The first magic shop I ever visited was Brownies Magic and Hobby Shop at 2023 Pacific in my hometown of Long Beach, California. Herb Brownie Brown was the shop owner and a local professional magician. His shop had clubs for all sorts of interests including a club he was just starting called the Long Beach Mystics. I joined immediately. Years later I would be the first Mystic to become a full-time professional, but others followed over the years including Jim Hamilton, Paul Fidler, Stan Allen, Les Arnold, Randy Pryor, and others.
When I got older I took the bus to Hollywood to Joe Bergs Magic Shop at 6560 Hollywood Blvd, upstairs. It was a small rat hole of a shop with Joe running it and his son Ronnie driving Joe, and everyone else, crazy.
Like the real magic shop it was, it was not often frequented by civilians like the street level shops were. Joes was a shop for the trade. There were dozens of pictures on the walls of the many professionals Joe had known over the years including one framed letter from a teenager in Nebraska ordering something and signing the letter Carsoni. He later grew up and became a late-night television icon, but never lost his love of magic.
Visits to Joes were great fun as a kid and later, as a young adult working at being a professional, visits often had their own rewards. I remember being there one Saturday, talking to Kirk Kirkham and Lou Lancaster about John Calvert when John walked through the door and surprised us all. John always had good timing.
Then there was the conversation I listened to between a number of well-posted pros and dealers all arguing about Kuda Bux and his X-Ray Eye act. They just couldnt see how he could get the peek. Everyone was fooled.
Joe had moved his shop from Chicago to Hollywood and a lot of guys from Chicago moved to LA too and hung around JoesHerb Boren and Johnny Platt immediately come to mind.
While Joes place didnt have the splash and flash of what was then known as Bert Wheelers Hollywood Magic, it had Joe, a storehouse of knowledge. Once, when I was 15 and in the store with my scarce, hard-earned money Joe came up to me and told me he had that book I ordered. I didnt remember a thing about ordering a book, but Joe pushed the sale on me and almost reached into my pocket and took out $15, shoving Greater Magic into my hands, which became one of my great treasures. Thank you, Joe.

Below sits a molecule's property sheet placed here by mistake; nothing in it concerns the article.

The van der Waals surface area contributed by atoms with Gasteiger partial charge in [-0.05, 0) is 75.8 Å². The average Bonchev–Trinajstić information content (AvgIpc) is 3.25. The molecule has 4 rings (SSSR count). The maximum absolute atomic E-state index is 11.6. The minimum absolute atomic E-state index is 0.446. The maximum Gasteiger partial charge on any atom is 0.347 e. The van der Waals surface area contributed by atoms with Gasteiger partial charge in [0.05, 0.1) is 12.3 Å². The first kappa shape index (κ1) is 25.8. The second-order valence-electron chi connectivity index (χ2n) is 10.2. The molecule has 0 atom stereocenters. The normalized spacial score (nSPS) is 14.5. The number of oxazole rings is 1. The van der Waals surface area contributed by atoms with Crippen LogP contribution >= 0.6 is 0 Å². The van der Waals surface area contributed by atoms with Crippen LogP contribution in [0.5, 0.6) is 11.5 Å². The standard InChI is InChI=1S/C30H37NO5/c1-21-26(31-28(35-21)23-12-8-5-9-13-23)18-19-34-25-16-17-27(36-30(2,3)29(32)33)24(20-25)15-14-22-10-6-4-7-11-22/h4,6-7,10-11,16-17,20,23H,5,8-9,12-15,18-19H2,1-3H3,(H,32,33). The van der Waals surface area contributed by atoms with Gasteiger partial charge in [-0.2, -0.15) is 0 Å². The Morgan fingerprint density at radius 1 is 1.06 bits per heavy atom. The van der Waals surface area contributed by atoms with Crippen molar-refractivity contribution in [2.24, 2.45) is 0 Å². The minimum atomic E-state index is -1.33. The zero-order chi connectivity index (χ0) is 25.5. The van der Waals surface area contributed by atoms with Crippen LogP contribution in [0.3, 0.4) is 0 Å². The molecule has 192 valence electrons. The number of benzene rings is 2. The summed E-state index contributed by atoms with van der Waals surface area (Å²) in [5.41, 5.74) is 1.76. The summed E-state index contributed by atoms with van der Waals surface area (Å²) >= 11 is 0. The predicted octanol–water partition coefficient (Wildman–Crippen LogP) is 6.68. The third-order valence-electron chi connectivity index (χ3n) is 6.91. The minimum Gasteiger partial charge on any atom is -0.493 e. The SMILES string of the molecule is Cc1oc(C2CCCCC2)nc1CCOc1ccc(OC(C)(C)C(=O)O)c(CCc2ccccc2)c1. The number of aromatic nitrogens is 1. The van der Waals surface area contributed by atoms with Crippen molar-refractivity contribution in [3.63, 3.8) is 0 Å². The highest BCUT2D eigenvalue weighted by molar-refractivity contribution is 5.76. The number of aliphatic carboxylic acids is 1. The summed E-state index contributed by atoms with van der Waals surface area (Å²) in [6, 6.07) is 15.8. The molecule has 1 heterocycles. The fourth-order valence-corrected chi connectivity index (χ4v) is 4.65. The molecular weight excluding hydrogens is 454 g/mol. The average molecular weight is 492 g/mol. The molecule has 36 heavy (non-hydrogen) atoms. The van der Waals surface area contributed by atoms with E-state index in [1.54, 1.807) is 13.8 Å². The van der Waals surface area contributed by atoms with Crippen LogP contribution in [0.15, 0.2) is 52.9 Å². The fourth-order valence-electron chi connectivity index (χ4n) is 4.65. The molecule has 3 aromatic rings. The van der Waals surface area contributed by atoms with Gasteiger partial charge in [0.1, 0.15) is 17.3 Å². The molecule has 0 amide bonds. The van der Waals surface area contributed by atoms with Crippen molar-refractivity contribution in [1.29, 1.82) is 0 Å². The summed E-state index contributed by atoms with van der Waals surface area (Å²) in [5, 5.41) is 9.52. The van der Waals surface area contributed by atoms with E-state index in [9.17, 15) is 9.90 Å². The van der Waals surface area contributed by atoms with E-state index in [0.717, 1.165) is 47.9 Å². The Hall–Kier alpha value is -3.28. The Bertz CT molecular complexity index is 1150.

Years later I stopped by to drive Joe over to the local SAM meeting and he tossed me a small red wool bag. Alexanderheres something youll appreciate - Paul Rosinis Egg Bag. His son was in last week and sold it to me. And I have for decades. It was a surprise gift from Joe at a time when magic collectibles had little to no value and were collected by people who loved them and magics history, not because they had investment potential.
Once, after a lecture in his shop, Joe taught me a variation on the Downs Palm that added nicely to the Misers Dream that Frakson taught me. I only learned later that what Joe taught me was unpublished at the time.
While there were a number of other shops in the Los Angeles area, the only other one I frequented with regularity was Owen Bros Magic then in Alhambra, now known as Owen Magic Supreme. The 333 South San Pedro Street address had closed before I had the chance to visit it, but the Chapel Street shop in Alhambra (long before the move to the current building in Azusa) was always fun. It was owned by Les and Gertrude Smith and the shop wasn't set up for retail sales, but if Les liked you hed invite you into the back where the magic was made. I'd usually see Carl Owen there turning out perfect sets of Billiard Balls with a French polish as only he could. While others spent more time there, I was sufficiently known to Les and Gertrudes dog Robin that I could just walk into to the back and visit when I came off the road. I was always surprised when Robin remembered me. Maybe he knew I liked dogs. Sometimes Les would tell me what he was working on and for whom, and sometimes he wouldnt. He was a great character and I remember him always enthusiastic about what he was building.